William Weatherspoon

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William Henry Weatherspoon (11 February 1936 – 17 July 2005)[1] was an American songwriter and record producer, best known for his work for Motown Records in the 1960s. He co-wrote "What Becomes of the Brokenhearted", an international hit for Jimmy Ruffin, and many other hit songs.

Biography[edit]

He was born in Detroit, Michigan; his younger brother is the actor John Witherspoon. William Weatherspoon began singing in 1956 with a local vocal group, the Tornados, led by Charles Sutton, formerly of The Midnighters. The group split up in 1960, and, after a spell in the US military, Weatherspoon began working as a songwriter and producer for the Correc-Tone label in Detroit.[2]

After that label folded, he began working for Motown, and paired up with fellow songwriter James Dean to write a series of hits, mostly for junior or relatively minor artists on the company's roster.[3][4] With Dean and arranger Paul Riser, Weatherspoon wrote "What Becomes of the Brokenhearted", a US no.6 pop hit in 1966, and also co-produced the record with William "Mickey" Stevenson. Weatherspoon's other writing successes at Motown included Jimmy Ruffin's follow-up hit "I've Passed This Way Before" (with Dean) and his 1970 UK hits "Farewell Is a Lonely Sound" (with Dean and Jack Goga), "I'll Say Forever My Love" (with Dean and Stephen Bowden), and "It's Wonderful (To Be Loved By You)" (with Dean); Marv Johnson's "I'll Pick a Rose for My Rose" (with Dean and Johnson); and Edwin Starr's "I Am the Man for You Baby" (with Dean and Bowden).[3][5] He and Dean also co-produced "When You're Young and In Love", a hit for The Marvelettes.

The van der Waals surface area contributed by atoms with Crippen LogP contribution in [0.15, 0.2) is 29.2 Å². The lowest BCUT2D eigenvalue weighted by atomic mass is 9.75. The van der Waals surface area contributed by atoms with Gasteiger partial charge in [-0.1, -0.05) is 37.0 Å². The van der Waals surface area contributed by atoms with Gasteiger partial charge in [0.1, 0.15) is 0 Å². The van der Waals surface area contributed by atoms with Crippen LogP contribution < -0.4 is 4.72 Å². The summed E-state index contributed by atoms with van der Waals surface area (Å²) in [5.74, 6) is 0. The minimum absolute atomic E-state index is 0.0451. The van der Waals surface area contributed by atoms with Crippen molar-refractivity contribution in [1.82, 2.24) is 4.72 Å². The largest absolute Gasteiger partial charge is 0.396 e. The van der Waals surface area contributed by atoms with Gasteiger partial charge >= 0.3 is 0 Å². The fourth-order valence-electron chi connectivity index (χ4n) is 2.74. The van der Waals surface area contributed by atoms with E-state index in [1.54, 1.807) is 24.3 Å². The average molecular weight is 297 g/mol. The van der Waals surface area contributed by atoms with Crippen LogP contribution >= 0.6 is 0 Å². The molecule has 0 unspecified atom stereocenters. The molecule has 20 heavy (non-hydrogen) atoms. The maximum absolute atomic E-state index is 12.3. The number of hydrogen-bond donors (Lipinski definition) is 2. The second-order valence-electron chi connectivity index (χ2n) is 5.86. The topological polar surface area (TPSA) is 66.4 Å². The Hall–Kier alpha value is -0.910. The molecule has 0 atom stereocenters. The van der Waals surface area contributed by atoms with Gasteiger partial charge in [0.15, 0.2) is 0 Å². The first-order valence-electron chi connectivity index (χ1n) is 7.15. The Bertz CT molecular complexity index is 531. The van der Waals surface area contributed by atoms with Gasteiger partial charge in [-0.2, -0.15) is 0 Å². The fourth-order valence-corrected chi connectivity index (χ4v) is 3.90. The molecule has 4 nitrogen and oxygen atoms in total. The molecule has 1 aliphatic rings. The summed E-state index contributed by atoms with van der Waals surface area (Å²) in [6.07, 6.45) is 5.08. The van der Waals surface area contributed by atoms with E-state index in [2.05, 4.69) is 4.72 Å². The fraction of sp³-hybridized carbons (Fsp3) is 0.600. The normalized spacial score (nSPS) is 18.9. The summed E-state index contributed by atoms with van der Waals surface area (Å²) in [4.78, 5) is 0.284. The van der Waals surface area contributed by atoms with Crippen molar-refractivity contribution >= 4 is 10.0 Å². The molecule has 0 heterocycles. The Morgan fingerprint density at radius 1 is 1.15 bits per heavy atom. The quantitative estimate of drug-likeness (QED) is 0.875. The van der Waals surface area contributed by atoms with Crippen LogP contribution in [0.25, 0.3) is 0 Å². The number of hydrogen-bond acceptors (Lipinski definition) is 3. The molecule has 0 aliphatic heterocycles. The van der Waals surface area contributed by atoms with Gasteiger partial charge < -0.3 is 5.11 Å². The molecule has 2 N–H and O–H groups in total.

When Eddie Holland, Lamont Dozier, and Brian Holland left Motown in 1968, Weatherspoon joined them at Invictus Records, and established a songwriting partnership with Angelo Bond. They provided several hits for Laura Lee, including "Women's Love Rights" and "Rip Off", and "I'm Not My Brother's Keeper" for The Flaming Ember. Weatherspoon returned to Motown in about 1980 and continued to write for The Temptations, High Inergy, and others.[1][3]

In later years, Weatherspoon concentrated on writing and producing gospel music, including albums by Laura Lee. He died of a heart attack at his home in Lathrup Village, Michigan in 2005 at the age of 69.[1][4]

References[edit]